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Wednesday, June 12, 2024
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The amazing predictability of a failed regime

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By Dr Ousman Gajigo

It is often said that insanity is doing the same thing and expecting different results. I believe that a similar characterization should be made for failed regimes. These are regimes that persists in undertaking the same activity year in and year out without any meaningful results and do not reflect on why delivery has been lacking. It is admittedly not as concise but I hope you get the point. In our Gambian context, there is no a clearer illustration of this phenomenon than the Adama Barrow regime’s conduct in the agricultural sector.

Now that most of the country has already experienced their first rains of the year, it is safe to say that the rainy season has started. This means that the most important period for one of our most important sectors is about to start. To assess the Barrow regime’s performance in the sector, it is instructive to contrast its known performance against what a serious government would do in a similar situation.

I can guarantee you that what the Adama Barrow government would do in the upcoming agricultural season will be as ineffective as it is predictable. Let’s start with the traditional government support for agricultural inputs, which tends to focus on traditional crops and completely excludes horticulture. Over the next few months, the government will carry out some distribution of seeds (usually rice) and fertilizers (NPK and urea). My first prediction is that these seeds and fertilizer will not reach most farmers on time, thereby completely undercutting their effectiveness. The reason I know this with certainty is that seeds and fertilizers meant for this rainy season should have been fully distributed since last month. Even as of this late hour, there has been no discussion of the quantities of the inputs bought, not to mention their distribution rate. There will be no substantive discussion on the amount that the farmers in the country need, which should have been determined much earlier.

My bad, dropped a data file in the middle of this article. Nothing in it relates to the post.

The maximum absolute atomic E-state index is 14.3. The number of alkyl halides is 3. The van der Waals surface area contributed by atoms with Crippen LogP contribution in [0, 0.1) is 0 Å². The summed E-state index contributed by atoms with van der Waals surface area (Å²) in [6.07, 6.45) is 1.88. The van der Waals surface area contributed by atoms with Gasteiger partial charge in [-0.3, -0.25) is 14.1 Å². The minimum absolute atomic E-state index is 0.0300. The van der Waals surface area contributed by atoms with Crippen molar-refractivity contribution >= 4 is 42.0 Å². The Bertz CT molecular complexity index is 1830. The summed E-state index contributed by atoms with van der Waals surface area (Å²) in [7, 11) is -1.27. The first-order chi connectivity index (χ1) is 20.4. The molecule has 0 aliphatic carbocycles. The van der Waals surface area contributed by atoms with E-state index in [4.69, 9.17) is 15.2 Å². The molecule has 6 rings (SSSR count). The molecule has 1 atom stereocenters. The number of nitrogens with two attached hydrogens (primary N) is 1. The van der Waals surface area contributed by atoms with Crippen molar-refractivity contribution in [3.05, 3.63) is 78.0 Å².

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The issue of timely distribution of agricultural inputs is particularly egregious.  What excuse could there be for the government for this tardiness? It cannot be that anyone can claim to be surprised by the arrival of the rainy season since there is nothing more predictable than the timing of the seasons. Furthermore, there is no credible argument about global fertilizer shortage or supply bottleneck that could explain the delay. On top of this late arrival, one can predict that the logistics of this year’s distribution will be handled poorly. After all, we are all aware of the scandals surrounding the handling of fertilizer distribution intended for farmers.

A government that is serious about agricultural development in general or specific crop productivity in any given year would make sure that the seeds and fertilizers are completely distributed latest by the beginning of May. This is because farmers need to have an idea about the type and quantity of available inputs before they start preparing the land for a given rainy season. After all, optimal decisions about which crops to grow and in which quantity should be a function of the quantity and quality of inputs such as fertilizer and seeds.